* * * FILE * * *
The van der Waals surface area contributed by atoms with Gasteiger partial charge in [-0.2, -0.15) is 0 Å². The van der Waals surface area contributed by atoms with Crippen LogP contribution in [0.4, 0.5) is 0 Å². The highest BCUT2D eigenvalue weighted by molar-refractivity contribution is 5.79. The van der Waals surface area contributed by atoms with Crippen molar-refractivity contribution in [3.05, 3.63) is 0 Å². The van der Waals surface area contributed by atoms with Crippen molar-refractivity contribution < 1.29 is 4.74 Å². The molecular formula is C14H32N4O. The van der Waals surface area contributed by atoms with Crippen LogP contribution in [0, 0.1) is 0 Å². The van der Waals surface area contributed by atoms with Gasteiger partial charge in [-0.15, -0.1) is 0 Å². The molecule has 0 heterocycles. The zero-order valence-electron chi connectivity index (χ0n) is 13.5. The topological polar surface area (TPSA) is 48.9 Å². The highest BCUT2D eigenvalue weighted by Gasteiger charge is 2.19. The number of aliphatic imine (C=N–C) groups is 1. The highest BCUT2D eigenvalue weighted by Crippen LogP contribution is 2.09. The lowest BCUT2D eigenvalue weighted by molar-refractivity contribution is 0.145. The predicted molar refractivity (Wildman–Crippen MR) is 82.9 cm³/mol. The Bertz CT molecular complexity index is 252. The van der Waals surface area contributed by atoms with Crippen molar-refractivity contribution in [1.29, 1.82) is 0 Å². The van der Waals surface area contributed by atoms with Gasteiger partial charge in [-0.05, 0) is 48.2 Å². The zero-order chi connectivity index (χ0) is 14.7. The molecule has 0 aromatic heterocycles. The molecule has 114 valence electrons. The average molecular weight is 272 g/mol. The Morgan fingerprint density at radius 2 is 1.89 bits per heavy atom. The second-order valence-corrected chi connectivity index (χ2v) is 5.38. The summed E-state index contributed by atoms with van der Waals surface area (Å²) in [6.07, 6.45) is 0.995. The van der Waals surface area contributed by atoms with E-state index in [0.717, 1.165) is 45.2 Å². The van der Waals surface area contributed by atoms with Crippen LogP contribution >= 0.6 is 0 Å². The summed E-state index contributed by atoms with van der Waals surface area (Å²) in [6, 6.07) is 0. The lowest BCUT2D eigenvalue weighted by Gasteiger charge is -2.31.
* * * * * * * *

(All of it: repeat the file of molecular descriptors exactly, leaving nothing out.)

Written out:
The van der Waals surface area contributed by atoms with Gasteiger partial charge in [-0.2, -0.15) is 0 Å². The van der Waals surface area contributed by atoms with Crippen LogP contribution in [0.4, 0.5) is 0 Å². The highest BCUT2D eigenvalue weighted by molar-refractivity contribution is 5.79. The van der Waals surface area contributed by atoms with Crippen molar-refractivity contribution in [3.05, 3.63) is 0 Å². The van der Waals surface area contributed by atoms with Crippen molar-refractivity contribution < 1.29 is 4.74 Å². The molecular formula is C14H32N4O. The van der Waals surface area contributed by atoms with Crippen LogP contribution in [0, 0.1) is 0 Å². The van der Waals surface area contributed by atoms with Gasteiger partial charge in [-0.15, -0.1) is 0 Å². The molecule has 0 heterocycles. The zero-order valence-electron chi connectivity index (χ0n) is 13.5. The topological polar surface area (TPSA) is 48.9 Å². The highest BCUT2D eigenvalue weighted by Gasteiger charge is 2.19. The number of aliphatic imine (C=N–C) groups is 1. The highest BCUT2D eigenvalue weighted by Crippen LogP contribution is 2.09. The lowest BCUT2D eigenvalue weighted by molar-refractivity contribution is 0.145. The predicted molar refractivity (Wildman–Crippen MR) is 82.9 cm³/mol. The Bertz CT molecular complexity index is 252. The van der Waals surface area contributed by atoms with Crippen molar-refractivity contribution in [1.29, 1.82) is 0 Å². The van der Waals surface area contributed by atoms with Gasteiger partial charge in [-0.05, 0) is 48.2 Å². The zero-order chi connectivity index (χ0) is 14.7. The molecule has 0 aromatic heterocycles. The molecule has 114 valence electrons. The average molecular weight is 272 g/mol. The Morgan fingerprint density at radius 2 is 1.89 bits per heavy atom. The second-order valence-corrected chi connectivity index (χ2v) is 5.38. The summed E-state index contributed by atoms with van der Waals surface area (Å²) in [6.07, 6.45) is 0.995. The van der Waals surface area contributed by atoms with E-state index in [0.717, 1.165) is 45.2 Å². The van der Waals surface area contributed by atoms with Crippen LogP contribution >= 0.6 is 0 Å². The summed E-state index contributed by atoms with van der Waals surface area (Å²) in [6, 6.07) is 0. The lowest BCUT2D eigenvalue weighted by Gasteiger charge is -2.31.